No-digging vs double-digging your garden

Before: No dig gardening or minimal tillage is a low energy system with value when soil is in good order.

Bob has good news if you have sweated your way through double digging your garden for the first time.

Words: Bob Crowder

What’s better: double digging your garden with all its hard work, or minimal till with barely any at all? NZ Lifestyle Block reader Desarae Williams compared a no-dig garden plot with a double dug one and I congratulate her investigative energy.

Her results – double digging was the clear winner in this instance – confirmed my long held view that there is no one way to be organic. I tried a similar experiment, comparing double digging with minimal or zero tillage, back in the 1970s at Lincoln University. Garden plots were set up for first year degree students in a brave new Horticulture Degree programme.

After: It may produce lower yields/unit area but allows a much larger area to be cultivated for the same energy expenditure.

It was also to allow a subversive element of organic philosophy to be introduced, and in fact was the beginning of the Biological Husbandry Unit (BHU) at Lincoln University.

At around the same time, the first desiccant herbicides (which work by drying out the leaves) introduced the possibility of zero tillage, while out on cropping farms the value of sub-soiling was being realised as an answer to the gradual degrading of soil structure as organic matter declined under the ravages of modern technology.

Great production from minimal tillage strips, part of a three year demonstration in Golden Bay.

I was grasping at any straw to demonstrate the fundamental aspects of good husbandry so the students were asked to double dig (sub soil) one half of their plot and compare it with zero tillage. They were also asked to compare a high analysis fertiliser with an organic one, and to compare direct precision seeding of crops with transplants.

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The practicalities of managing such an operation with 30 students over a growing season (that spread into a second year) were a bit of a nightmare, and the results were nowhere near what Desarae managed to achieve.

The reason for this was firstly the soil type as the students were dealing with a naturally fertile silt loam through which root penetration to depth was relatively easy.

The site, although not organic at this stage, had also been managed with due attention to rotation and better soil management than adjacent cropping land.

The biggest problem with minimal tillage is the invasion by tree roots especially poplar or willow shelterbelts. I now use sheets of corrugated iron as a base for compost heaps, then catch any leachate.


A no-dig system works just as well as double digging – or better – and with very little effort, but it does assume that the components of an organic system are in operation. It also relies on:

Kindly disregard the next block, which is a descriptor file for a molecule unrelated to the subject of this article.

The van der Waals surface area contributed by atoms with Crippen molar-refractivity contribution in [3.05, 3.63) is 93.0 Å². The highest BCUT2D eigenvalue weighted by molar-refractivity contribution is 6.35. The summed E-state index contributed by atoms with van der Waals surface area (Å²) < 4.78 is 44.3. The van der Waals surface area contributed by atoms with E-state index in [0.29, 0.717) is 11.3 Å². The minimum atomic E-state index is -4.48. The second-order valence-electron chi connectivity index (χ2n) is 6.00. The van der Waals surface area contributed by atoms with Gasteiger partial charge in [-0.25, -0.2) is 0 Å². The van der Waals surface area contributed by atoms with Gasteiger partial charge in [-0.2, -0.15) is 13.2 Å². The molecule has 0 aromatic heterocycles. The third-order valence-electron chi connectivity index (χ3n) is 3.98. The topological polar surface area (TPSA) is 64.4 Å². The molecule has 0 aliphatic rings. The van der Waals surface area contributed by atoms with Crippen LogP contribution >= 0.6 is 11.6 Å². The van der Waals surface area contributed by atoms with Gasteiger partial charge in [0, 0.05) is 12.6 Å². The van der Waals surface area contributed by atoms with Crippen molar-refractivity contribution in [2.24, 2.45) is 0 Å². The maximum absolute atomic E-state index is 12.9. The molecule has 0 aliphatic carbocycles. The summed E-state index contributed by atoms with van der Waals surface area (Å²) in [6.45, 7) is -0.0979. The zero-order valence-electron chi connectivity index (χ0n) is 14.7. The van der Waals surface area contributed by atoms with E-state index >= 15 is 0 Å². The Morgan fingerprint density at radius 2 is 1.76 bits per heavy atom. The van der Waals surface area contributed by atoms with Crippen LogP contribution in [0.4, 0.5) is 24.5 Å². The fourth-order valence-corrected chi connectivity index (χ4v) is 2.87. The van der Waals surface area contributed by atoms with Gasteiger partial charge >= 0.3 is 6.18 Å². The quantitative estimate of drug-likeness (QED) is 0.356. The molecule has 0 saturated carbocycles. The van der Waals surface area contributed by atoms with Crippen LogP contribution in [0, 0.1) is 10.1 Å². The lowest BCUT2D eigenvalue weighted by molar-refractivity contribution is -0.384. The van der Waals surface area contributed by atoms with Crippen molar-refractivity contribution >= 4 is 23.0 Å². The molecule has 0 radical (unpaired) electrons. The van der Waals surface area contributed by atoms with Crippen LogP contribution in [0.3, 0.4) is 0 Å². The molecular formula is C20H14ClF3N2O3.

• A high level of natural fertility to feed the multiple organisms of the soil
• There being a bio-diverse, above-ground vegetative component
• A great deal of variation in rooting depths and abilities for fixing nitrogen and utilising available nutrients from soil depths far greater than even double digging can access.

But you may be dealing with an environment that has been degraded for many years or have forbidding clay that is really only suitable for grassland management. Under such situations the brawn and sweat of double digging, at least in the first year, may well be the only alternative to the more gentle natural approach of a system that lets nature do the hard toil for you.

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The intensive gardens at the BHU were minimally tilled successfully and productively for over 20 years. The only major problem turned out to be root invasion from the mono-cultural poplar shelterbelt (the answer to that problem is another story).

It did lead to me building all the compost heaps in my own wilderness garden on corrugated iron to prevent root invasion, and also meant I could easily collect the leachate running out as a liquid fertiliser.

It is significant that full organic certification can take up to three years. This is because there is not very much of an instant fix that can be applied to an organic system. It takes time to restore a degraded environment and establish a system that is sustainable and self sufficient from a certified organic standpoint.

Christchurch Good Gardeners Association at play in January when a produce stall goes under silent auction and an organic feast results.

During this transition period many techniques like double digging are practiced to hasten the process. Hopefully Desarae will not need to sweat away the summer again!

NZ Life and Leisure This article first appeared in NZ Lifestyle Block Magazine.

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